You can’t say you have been in a country until you haven’t used the local public transportation. This is obviously in controversy to doing my entire trip on motorbike, but in Iran I made an exception.
My brother was coming to visit me, and one day before his departure I noticed that my back tire is a lot more damaged than I remembered. I guess I could do another 2-3000 km with it, maybe more, but chances are it will go totally broken in Pakistan for me. In Iran, I can’t buy a tire of this size, due to regulation the maximum size of motorbikes here is 250 ccm. One thing I wanted to avoid in all cost: having to make a stop somewhere in Balochistan, standing on the roadside, while an armed convoy is assisting me not to be caught by the talibans,
I immediately sent a mail to Robi to call Mofaker, who promised me a set of tires, and if for some reason they don’t have them in stock, send them to me as soon as they do.
My brother figured that only DHL delivers in Iran, and they said they would happily do so for 400 EUR if I wanted to. I decided half a pair of tires aren’t worth this much. But luckily Mofaker did what companies this size normally don’t, so my new tire got to Tehran on Sunday - together with my brother. I was happy for my new tire like a monkey on a playground!
We are always this casual when we got rubber on us
Japanese bath, Scottish whisky, Iranian Uber
My first thought about Tehran is the hostage crisis from 1979 happened on the American Embassy, so one of our first trips lead there. This building has been empty since the hostage crisis that lasted for 444 days. Perfect occasion for me to shoot a photo that can distort reality and show that every passer-byer wants to destroy the whole Western world. I did take that picture, but please don’t believe that this has anything to do with the reality.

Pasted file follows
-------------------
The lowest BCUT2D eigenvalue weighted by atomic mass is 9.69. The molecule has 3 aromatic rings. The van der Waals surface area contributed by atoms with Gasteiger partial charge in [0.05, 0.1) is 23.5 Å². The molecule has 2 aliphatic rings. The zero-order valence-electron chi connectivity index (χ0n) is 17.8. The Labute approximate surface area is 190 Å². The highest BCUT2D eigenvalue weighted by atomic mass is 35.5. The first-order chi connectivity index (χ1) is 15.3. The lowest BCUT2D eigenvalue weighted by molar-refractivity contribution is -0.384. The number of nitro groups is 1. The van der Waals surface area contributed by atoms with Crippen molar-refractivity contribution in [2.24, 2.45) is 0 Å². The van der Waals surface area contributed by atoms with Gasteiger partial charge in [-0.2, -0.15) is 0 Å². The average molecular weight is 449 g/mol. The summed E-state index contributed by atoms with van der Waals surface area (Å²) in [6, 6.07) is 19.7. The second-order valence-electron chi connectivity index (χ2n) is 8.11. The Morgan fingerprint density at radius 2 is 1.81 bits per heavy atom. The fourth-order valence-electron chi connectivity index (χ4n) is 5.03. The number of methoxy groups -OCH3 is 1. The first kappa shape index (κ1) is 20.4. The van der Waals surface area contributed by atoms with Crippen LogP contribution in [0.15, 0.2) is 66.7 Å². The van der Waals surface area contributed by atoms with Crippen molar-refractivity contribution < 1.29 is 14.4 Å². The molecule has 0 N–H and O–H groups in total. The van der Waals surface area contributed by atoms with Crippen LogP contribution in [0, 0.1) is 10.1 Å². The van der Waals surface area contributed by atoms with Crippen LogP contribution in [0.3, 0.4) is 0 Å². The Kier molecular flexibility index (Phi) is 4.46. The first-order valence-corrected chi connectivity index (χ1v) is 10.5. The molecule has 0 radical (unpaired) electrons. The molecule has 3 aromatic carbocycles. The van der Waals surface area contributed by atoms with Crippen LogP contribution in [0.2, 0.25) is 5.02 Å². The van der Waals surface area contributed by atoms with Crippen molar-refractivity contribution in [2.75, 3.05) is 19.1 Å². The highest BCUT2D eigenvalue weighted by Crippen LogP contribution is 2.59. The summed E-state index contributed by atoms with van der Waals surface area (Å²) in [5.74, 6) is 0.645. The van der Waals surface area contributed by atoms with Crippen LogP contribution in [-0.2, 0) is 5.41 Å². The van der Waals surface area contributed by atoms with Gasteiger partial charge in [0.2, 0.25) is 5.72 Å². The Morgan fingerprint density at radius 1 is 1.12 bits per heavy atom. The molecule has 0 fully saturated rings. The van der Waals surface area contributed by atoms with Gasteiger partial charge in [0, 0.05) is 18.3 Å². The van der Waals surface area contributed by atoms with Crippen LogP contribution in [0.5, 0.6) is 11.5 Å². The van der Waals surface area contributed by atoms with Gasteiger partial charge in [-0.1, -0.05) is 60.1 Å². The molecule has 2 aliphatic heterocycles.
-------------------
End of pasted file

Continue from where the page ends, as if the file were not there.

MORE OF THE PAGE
This is both funny and true though
We tried the Iranian metro which is not surprisingly a lot more modern and faster than the one in Budapest. Beyond the fast joyride we used Snapp, the Iranian Uber, where every km costs about 0.25 EUR.
This sounds fucking great, but unfortunately the app needs to be used by humans who in fact can’t really use this not so complicated one. Somehow all drivers get it to the point, where they have to pick you up. But somehow almost none of them manage to indicate the start of the trip that would automatically show them the navigation to the address. Instead they run Google Maps - strictly in satellite view and walking mode.
They spend long minutes just staring at the map, then after many detours, stopping here and there and asking pedestrians about the directions, they finally make it to the destination. I’d understand this trick if the app would count each km that you took, but this one immediately shows the recommended way and it tells you the sum you have to pay at the end. It doesn’t matter if your driver does a full circle along the Equator in the meantime.
In the evening we went to a Japanese Onsen, we thought it will be funny to do so in Tehran. But it was just rather expensive. Through one of our Snapp drivers we managed to get a bottle of whisky on an insane price, half of it we consumed straight away in the hotel. It was really exciting to drive around the city to meet all these shady dudes just for a bottle of alcohol. It was however less exciting, rather miserable the day after to walk around with throbbing headache to get rid of the black plastic bag and all evidence inside.